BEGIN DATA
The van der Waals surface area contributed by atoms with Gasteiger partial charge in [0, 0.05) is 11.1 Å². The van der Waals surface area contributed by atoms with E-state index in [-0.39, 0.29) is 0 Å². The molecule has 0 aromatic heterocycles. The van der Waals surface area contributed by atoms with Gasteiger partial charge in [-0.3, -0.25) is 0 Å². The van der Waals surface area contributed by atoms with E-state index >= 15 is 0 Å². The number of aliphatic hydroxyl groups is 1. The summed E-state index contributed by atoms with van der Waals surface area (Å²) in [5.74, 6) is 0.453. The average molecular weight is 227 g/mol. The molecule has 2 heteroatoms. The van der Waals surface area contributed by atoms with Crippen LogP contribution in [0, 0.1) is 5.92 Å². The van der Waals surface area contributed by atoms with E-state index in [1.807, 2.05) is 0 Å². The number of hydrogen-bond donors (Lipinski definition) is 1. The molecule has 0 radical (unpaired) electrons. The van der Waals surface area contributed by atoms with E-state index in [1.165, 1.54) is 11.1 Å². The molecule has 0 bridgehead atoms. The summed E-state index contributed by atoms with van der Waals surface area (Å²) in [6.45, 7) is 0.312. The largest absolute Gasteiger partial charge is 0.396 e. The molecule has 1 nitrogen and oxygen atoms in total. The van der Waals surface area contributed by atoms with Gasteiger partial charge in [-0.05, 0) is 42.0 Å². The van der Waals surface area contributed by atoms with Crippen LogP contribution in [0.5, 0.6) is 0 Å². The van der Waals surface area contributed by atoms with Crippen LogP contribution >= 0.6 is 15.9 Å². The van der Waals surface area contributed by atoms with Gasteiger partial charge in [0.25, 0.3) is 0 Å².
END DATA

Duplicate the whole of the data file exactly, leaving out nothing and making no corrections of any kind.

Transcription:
The van der Waals surface area contributed by atoms with Gasteiger partial charge in [0, 0.05) is 11.1 Å². The van der Waals surface area contributed by atoms with E-state index in [-0.39, 0.29) is 0 Å². The molecule has 0 aromatic heterocycles. The van der Waals surface area contributed by atoms with Gasteiger partial charge in [-0.3, -0.25) is 0 Å². The van der Waals surface area contributed by atoms with E-state index >= 15 is 0 Å². The number of aliphatic hydroxyl groups is 1. The summed E-state index contributed by atoms with van der Waals surface area (Å²) in [5.74, 6) is 0.453. The average molecular weight is 227 g/mol. The molecule has 2 heteroatoms. The van der Waals surface area contributed by atoms with Crippen LogP contribution in [0, 0.1) is 5.92 Å². The van der Waals surface area contributed by atoms with E-state index in [1.807, 2.05) is 0 Å². The number of hydrogen-bond donors (Lipinski definition) is 1. The molecule has 0 radical (unpaired) electrons. The van der Waals surface area contributed by atoms with E-state index in [1.165, 1.54) is 11.1 Å². The molecule has 0 bridgehead atoms. The summed E-state index contributed by atoms with van der Waals surface area (Å²) in [6.45, 7) is 0.312. The largest absolute Gasteiger partial charge is 0.396 e. The molecule has 1 nitrogen and oxygen atoms in total. The van der Waals surface area contributed by atoms with Gasteiger partial charge in [-0.05, 0) is 42.0 Å². The van der Waals surface area contributed by atoms with Crippen LogP contribution in [0.5, 0.6) is 0 Å². The van der Waals surface area contributed by atoms with Crippen LogP contribution >= 0.6 is 15.9 Å². The van der Waals surface area contributed by atoms with Gasteiger partial charge in [0.25, 0.3) is 0 Å².